The U.S. Military Censored 1 Iron Man Line from the First Movie

By Russ Milheim Updated:
Iron Man movie, Tony Stark and military man in movie

The United States Military censored one line from Robert Downey Jr.'s original Iron Man film.

Marvel Studios has worked with the US Military a handful of times for its movies. Some of the biggest examples of that include the Iron Man trilogy, Captain America: The First Avenger, and Captain Marvel.

For any movie to use real military props, uniforms, and logos, the production needs the cooperation of the Department of Defense and its public relations team. Their goal is to ensure the film doesn't make the organization look bad and that things like titles and ranks are correctly portrayed.

Adjusting Dialogue to Better the Military's Image

Iron Man, US Military

The MCU: The Reign of Marvel Studios book, written by Joanna Robinson, Dave Gonzales, and Gavin Edwards, has now had its global release, and it reveals that the US Military worked to censor one specific line from the first MCU film, Iron Man.

The story comes from a recounting from the former Head of the Pentagon's Hollywood Liaison Unit, Phil Strub, regarding his time on the 2008 film. Strub served as Marvel Studios' main point of contact with the US Military itself.

The passage in the book starts by recalling "one major conflict with [Iron Man director John] Favreau" that was "over a single line of dialogue:"

"On the 'Iron Man' production, however, Strub remembered only one major conflict with Favreau. It was over a single line of dialogue. 'It never got resolved until we were in the middle of filming,' Strub said. 'We’re on the flight lines of Edwards Air Force Base, and there’s 200 people, and [Favreau] and I are having an argument about this. He’s getting redder and redder in the face and I’m getting just as annoyed.' The line was spoken by a serviceman who says that he would 'kill himself' for the opportunities that Tony Stark has."

The book continued, noting Strub "didn't want an enlisted man making a joke he believed made light of suicide," so, he instead opted to censor that option, offering an alternate saying: 

"Favreau, wh/o had been spending spending weeks freestyling dialogue with Downey, didn’t see what the big deal was. As he saw it, that phrase was a common idiom. Strub insisted that he didn’t want an enlisted man making a joke that he believed made light of suicide. 'It was pretty awkward,' Strub recalled. An angry Favreau shot back: 'Well, how about they’d walk over hot coals?' Strub immediately approved the new line. '[Favreau] was so surprised it was that easy,' he said."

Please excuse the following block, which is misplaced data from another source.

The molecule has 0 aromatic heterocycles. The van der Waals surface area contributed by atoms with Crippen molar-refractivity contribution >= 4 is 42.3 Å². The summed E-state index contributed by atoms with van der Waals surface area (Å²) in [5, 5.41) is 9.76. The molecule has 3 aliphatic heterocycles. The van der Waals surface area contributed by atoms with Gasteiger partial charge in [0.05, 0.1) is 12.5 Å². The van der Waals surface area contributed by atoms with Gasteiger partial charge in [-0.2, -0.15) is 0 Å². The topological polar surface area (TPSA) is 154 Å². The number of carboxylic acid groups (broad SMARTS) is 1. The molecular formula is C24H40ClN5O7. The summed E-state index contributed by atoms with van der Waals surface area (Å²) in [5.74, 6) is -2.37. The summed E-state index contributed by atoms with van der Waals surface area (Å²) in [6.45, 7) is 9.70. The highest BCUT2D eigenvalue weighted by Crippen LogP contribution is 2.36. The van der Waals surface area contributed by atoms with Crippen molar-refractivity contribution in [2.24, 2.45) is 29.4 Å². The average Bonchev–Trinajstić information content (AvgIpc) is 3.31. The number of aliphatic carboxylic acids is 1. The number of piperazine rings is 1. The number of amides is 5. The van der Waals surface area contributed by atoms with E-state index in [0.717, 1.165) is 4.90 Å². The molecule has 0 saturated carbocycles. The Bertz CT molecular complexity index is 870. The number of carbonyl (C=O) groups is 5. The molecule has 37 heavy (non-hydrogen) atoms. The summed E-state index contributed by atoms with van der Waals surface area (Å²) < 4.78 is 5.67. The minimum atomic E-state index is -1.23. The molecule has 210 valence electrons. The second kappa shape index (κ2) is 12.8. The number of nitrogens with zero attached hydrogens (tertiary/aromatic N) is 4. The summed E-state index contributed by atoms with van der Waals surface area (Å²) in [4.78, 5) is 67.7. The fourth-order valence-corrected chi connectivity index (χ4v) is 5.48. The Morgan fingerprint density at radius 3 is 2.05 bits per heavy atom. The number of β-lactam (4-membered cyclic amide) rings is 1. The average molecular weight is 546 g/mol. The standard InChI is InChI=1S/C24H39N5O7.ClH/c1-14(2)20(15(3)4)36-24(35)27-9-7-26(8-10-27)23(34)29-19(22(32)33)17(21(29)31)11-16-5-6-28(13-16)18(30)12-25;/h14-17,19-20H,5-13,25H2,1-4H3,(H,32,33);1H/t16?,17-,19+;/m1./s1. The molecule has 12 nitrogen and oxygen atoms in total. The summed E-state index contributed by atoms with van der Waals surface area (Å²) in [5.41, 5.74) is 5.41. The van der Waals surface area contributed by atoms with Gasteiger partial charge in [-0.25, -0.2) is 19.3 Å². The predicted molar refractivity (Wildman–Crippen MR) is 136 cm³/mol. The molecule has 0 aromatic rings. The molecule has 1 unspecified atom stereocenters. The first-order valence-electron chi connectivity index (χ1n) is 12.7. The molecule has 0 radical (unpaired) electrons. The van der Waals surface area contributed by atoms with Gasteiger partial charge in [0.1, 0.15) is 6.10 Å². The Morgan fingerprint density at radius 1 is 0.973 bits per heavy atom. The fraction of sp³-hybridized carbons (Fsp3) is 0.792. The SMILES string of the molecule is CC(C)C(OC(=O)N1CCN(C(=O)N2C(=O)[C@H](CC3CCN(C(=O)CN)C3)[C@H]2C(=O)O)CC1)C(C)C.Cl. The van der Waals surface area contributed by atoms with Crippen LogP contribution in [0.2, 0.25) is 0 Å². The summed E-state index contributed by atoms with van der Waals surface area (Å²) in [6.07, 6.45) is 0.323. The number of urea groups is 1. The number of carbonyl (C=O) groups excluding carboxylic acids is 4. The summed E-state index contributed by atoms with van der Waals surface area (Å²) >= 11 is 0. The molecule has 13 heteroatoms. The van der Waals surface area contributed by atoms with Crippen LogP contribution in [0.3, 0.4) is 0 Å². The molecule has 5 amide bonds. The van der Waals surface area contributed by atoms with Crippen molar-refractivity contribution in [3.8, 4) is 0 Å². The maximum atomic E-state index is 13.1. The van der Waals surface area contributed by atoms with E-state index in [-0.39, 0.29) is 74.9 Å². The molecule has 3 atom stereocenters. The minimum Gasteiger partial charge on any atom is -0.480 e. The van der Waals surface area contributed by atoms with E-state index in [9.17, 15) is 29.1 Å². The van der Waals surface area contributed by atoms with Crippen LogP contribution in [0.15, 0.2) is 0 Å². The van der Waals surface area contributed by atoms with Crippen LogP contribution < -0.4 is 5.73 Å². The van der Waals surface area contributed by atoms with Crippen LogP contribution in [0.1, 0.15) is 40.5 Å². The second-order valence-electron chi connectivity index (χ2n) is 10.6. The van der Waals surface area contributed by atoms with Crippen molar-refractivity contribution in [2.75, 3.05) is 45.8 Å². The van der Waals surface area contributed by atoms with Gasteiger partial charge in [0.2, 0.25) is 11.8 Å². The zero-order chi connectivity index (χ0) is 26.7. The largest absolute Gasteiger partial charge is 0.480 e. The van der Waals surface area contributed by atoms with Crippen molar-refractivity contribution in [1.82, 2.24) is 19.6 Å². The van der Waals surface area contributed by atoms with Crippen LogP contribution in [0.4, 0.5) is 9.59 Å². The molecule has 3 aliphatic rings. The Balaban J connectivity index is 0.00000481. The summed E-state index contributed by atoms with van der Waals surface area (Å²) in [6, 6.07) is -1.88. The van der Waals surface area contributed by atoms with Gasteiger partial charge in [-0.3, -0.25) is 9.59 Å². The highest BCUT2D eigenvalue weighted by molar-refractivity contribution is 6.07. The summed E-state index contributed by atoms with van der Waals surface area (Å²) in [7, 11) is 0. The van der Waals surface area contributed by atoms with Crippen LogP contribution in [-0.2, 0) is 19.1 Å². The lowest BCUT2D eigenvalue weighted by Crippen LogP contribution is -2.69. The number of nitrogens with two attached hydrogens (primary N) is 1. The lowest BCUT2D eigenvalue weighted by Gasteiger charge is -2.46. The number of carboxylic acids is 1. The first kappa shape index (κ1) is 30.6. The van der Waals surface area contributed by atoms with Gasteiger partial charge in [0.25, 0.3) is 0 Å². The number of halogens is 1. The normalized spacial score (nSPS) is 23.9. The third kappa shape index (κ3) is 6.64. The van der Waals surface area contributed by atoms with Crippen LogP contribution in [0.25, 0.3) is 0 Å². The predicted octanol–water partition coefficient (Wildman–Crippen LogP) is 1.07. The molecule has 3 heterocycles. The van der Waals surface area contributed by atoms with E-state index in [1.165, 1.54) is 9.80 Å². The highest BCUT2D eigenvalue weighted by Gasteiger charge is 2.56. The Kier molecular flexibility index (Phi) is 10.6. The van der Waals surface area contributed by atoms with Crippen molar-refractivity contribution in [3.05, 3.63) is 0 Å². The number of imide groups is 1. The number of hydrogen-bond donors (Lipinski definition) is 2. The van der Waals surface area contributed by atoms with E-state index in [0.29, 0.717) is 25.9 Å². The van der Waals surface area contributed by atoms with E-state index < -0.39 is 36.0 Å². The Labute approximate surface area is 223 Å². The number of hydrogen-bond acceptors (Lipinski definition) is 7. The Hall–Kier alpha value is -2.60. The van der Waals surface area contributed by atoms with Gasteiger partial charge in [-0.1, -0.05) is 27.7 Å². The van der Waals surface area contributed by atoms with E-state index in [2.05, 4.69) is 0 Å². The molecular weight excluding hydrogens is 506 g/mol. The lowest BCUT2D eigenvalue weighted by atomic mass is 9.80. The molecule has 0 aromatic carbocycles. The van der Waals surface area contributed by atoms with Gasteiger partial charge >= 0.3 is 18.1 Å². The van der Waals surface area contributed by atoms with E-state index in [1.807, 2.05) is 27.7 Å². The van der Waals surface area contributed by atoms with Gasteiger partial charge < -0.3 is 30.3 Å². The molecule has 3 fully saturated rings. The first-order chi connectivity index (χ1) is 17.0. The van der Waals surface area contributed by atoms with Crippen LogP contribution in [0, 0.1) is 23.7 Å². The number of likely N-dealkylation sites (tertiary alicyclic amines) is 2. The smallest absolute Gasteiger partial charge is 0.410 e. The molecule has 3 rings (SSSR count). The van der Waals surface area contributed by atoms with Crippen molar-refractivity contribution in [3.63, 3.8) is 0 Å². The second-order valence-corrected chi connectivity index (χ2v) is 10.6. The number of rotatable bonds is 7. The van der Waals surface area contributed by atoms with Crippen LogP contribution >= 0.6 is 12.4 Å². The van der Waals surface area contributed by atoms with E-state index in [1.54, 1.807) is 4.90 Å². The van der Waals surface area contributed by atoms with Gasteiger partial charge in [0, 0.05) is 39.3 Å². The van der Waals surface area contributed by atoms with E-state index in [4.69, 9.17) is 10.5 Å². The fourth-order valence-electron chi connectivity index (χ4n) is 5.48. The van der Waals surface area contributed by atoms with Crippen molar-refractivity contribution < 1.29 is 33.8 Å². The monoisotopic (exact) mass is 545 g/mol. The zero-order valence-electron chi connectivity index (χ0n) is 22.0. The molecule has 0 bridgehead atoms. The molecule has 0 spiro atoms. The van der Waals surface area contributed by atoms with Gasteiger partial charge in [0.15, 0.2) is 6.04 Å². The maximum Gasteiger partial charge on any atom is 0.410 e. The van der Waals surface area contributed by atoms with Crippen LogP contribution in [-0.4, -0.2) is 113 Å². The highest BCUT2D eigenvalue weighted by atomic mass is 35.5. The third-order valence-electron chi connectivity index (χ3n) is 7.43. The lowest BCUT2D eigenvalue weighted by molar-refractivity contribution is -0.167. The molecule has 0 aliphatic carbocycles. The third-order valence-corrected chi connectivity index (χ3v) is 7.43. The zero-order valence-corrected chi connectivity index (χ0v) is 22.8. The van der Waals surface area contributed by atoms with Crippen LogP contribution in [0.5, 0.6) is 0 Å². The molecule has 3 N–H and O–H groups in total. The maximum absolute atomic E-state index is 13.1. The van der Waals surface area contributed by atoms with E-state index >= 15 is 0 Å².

At the end of the day, neither version of the line made it into the final cut of the film.

The Divide Between the US Military and Marvel Studios

With the solution being as easy as it was, some fans are probably scratching their heads trying to figure out why a simple change was so frustrating for director Jon Favreau.

In the end, it could have come from a build-up of previous disagreements—one can only imagine how picky the US Military might be to keep their image positive in the movies they work on.

Things didn't always work out between the two parties, though. The US Military and Marvel Studios famously didn't work together for 2012's The Avengers.

The military had issues with their organization's relationship with the fictional SHIELD in the film, something Marvel Studios didn't want to change. While they didn't work together on the big crossover event, the military did offer up some professional Humvees for use in the movie's final action scenes in NYC.

The next time the two parties worked closely together was for 2019's Captain Marvel, starring Brie Larson.

MCU: The Reign of Marvel Studios is now available to buy wherever books are sold.

- About The Author: Russ Milheim
Russ Milheim is the Industry Relations Coordinator at The Direct. On top of utilizing his expertise on the many corners of today’s entertainment to cover the latest news and theories, he establishes and maintains communication and relations between the outlet and the many studio and talent representatives.